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66 Sketch Models: Sketch Model No. 1 Fig.70. The following are a collection of sketch models that explore form, function, river engagement, and land use. These models were used as a study of expression through form. The sketch models were based off the previous collection of site overlays and have been compiled into three dimensional representations. Intriguing elements from these models would be used in guiding the design of the draft model. Sketch Model One applied the new dynamic shape of the aquariums exhibit spaces. These spaces were intended to intrigue the public eye creating awareness of the energy of the new facility. A large out door area has been dedicated to resume a natural environment for wildlife. There are two outdoor arenas that will house large aquatic animals year round as well as a large river inlet that will allow the aquarium to interact with the Saco River.

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67 Sketch Model No. 2 Fig.71. Sketch Model No.3 Fig.72. In Sketch Model Two a large natural park space has been implemented between Mill Building Three and the Amtrak Station. Mill Building Two has been split to accompany a small stream that will interact with its lower levels. Two main enclosed exhibits connect Buildings Two and Three and became part the buildings circulation. Sketch Model Three deals with the notion of covering a large portion of the aquarium with the local landscape creating a rooftop garden and park. The lower levels under the garden would be used for low light exhibit spaces like The Dark which would house aquatic animals that are sensitive to light. A large exhibit space has been added to the East side of the building addressing the streets edge.

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68 Sketch Model No. 4 Fig.73. Sketch Model No.5 Fig.74. Sketch Models Four and Five were used to explore the form of the new aquarium. These two layouts utilize dynamic additions to express the buildings energy in a visual format. The spaces were designed Biddeford.

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69 Draft Model: The Draft Model was created utilizing the research and design applications gathered from previous studies. Compiling the working elements from the parti models, overlays, and sketch models a dynamic design for expressing energy was developed. Draft Model image 1 Fig.75.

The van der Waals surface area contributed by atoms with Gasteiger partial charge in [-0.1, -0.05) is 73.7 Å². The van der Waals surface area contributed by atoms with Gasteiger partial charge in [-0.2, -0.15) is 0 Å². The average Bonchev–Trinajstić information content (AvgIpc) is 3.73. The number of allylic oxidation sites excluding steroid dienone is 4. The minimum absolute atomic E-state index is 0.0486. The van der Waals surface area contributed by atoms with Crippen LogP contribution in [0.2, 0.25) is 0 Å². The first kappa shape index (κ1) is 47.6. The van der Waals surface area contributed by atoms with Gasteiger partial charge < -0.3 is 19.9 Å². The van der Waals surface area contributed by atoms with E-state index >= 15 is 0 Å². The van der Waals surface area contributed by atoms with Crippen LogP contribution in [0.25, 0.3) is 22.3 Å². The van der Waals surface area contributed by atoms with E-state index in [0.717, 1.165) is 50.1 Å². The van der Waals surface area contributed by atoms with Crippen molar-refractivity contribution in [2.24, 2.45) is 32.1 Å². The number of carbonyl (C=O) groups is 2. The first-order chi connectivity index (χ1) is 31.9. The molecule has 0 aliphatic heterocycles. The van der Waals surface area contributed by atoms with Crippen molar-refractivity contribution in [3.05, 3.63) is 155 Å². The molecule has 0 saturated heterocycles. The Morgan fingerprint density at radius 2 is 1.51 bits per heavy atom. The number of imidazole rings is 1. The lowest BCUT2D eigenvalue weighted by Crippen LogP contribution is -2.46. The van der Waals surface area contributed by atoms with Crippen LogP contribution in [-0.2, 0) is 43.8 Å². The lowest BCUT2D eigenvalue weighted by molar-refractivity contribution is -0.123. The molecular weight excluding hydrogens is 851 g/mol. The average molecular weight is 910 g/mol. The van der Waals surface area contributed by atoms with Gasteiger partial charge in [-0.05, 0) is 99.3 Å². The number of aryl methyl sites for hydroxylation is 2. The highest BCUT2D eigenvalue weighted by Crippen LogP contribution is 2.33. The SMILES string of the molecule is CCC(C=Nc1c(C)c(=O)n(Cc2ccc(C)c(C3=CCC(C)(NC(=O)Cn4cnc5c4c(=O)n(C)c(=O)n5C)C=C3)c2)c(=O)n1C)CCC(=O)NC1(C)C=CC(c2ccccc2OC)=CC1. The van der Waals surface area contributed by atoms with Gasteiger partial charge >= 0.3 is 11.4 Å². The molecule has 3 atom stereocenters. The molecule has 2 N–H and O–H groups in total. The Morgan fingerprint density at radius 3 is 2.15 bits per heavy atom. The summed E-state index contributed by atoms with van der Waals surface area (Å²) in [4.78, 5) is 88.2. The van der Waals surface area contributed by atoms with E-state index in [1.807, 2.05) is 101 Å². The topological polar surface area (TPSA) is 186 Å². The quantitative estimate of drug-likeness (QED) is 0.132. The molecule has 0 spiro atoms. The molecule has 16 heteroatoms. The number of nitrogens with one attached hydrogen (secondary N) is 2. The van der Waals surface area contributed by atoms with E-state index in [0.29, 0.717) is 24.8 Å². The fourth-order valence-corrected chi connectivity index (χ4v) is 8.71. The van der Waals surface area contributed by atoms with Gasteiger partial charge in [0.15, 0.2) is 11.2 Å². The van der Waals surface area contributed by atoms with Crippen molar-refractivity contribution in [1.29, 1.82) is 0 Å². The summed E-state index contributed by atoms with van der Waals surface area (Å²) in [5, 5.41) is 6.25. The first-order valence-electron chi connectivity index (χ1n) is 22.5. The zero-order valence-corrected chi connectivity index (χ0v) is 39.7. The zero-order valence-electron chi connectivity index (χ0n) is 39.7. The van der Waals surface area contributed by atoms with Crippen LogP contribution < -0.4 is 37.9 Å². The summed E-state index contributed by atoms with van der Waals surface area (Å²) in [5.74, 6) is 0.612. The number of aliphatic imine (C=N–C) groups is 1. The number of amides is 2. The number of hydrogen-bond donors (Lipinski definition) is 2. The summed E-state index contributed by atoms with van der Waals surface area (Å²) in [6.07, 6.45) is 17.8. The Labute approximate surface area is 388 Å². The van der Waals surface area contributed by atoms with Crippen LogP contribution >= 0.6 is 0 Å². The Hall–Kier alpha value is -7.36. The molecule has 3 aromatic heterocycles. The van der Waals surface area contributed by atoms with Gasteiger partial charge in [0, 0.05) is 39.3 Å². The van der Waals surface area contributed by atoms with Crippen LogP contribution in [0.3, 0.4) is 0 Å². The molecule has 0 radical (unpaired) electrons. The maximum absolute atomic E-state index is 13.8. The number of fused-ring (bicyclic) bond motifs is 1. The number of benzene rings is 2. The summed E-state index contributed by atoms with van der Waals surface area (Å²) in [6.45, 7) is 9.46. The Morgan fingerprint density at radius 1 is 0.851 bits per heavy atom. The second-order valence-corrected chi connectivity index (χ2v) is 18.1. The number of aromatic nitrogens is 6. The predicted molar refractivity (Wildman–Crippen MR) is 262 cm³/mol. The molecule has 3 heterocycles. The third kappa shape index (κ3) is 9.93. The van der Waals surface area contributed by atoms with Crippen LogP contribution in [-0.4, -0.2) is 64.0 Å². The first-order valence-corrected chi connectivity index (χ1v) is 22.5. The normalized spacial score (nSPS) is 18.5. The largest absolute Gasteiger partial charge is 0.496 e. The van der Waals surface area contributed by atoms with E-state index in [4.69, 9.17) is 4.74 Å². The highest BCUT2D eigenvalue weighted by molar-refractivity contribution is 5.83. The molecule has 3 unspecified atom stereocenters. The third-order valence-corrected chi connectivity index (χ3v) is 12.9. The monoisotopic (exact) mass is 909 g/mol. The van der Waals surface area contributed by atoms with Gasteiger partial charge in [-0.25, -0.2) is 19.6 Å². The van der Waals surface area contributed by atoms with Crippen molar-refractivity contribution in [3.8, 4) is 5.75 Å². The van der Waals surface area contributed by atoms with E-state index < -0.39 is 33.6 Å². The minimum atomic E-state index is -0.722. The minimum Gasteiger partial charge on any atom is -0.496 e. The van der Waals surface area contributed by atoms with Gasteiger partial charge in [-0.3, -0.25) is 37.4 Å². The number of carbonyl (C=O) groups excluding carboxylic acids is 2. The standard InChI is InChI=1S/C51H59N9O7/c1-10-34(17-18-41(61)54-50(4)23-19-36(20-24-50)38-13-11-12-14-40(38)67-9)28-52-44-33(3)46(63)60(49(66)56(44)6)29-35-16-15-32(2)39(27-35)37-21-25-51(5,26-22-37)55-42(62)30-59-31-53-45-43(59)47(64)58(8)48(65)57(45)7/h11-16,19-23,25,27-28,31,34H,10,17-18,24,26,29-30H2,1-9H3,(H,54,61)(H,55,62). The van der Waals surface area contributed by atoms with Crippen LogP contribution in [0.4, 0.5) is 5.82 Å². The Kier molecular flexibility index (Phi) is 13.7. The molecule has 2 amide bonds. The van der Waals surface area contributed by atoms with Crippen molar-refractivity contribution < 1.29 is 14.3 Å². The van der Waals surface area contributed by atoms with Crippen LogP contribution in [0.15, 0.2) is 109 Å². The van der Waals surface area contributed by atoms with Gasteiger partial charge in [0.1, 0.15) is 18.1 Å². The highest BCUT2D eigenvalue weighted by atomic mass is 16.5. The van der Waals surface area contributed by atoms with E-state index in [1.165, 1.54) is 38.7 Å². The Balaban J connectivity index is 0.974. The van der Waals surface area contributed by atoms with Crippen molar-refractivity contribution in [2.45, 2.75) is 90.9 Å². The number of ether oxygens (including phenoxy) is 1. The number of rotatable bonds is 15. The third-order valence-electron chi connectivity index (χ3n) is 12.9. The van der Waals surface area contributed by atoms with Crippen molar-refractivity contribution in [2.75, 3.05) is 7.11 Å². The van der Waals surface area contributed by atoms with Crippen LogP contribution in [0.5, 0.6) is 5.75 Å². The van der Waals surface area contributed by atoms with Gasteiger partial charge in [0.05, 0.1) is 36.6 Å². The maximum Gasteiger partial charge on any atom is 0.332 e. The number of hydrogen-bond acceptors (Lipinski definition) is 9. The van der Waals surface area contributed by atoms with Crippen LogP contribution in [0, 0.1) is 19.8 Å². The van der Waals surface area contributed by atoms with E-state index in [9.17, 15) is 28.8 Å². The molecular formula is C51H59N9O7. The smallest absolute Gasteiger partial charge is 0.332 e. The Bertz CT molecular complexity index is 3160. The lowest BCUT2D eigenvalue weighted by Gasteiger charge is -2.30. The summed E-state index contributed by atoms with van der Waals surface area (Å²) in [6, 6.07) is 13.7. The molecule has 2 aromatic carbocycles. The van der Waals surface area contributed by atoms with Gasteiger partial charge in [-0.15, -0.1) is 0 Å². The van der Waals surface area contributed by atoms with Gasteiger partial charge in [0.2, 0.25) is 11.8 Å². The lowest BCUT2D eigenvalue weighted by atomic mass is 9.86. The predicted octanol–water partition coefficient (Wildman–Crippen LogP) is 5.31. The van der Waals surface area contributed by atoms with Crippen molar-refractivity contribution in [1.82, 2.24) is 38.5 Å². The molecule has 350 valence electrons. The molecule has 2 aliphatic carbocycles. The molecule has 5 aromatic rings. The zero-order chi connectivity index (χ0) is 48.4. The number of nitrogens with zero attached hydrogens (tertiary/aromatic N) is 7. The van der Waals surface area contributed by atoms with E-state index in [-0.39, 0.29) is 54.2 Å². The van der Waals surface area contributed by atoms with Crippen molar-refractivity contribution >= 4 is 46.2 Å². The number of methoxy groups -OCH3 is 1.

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70 Draft Model image 2 Fig.76. Draft Model image 3 Fig.77. The Draft Model took advantage of the native landscape inviting the river to come into the site and interact with the aquarium. A small animal sanctuary. The buildings form took its sculptural shape from the adaptive transformation process in order to express the potential energy of the original mill buildings. This however, was not achieved. The new facility was only expressing the energy of the new construction and negatively effecting the original potential of the mill buildings.

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71 Conceptual Reevaluation: It was at this point in the project that the conceptual design of the aquarium was reevaluated. It was noticed that the processes that led up to the form of the building at this point were overly focused on introducing new elements to the old buildings resulting in only the expression of these new materials. Looking at the draft model it is clear to see that only the energy of the new spaces and dynamic structures were being expressed. The potential of the original mill buildings have been overtaken by new construction instead of being complimented by them. At this time a decision was made to review the steps taken in the conceptual design. Starting with the conceptual studies of the brick and moving forward through the overlays and models. worked well together. The brick gave the steal its form and the steal expressed a new level of energy that the brick alone was not capable of expressing. It was when the actual potential energy of the brick was forced into an expressive state that the original energy of the brick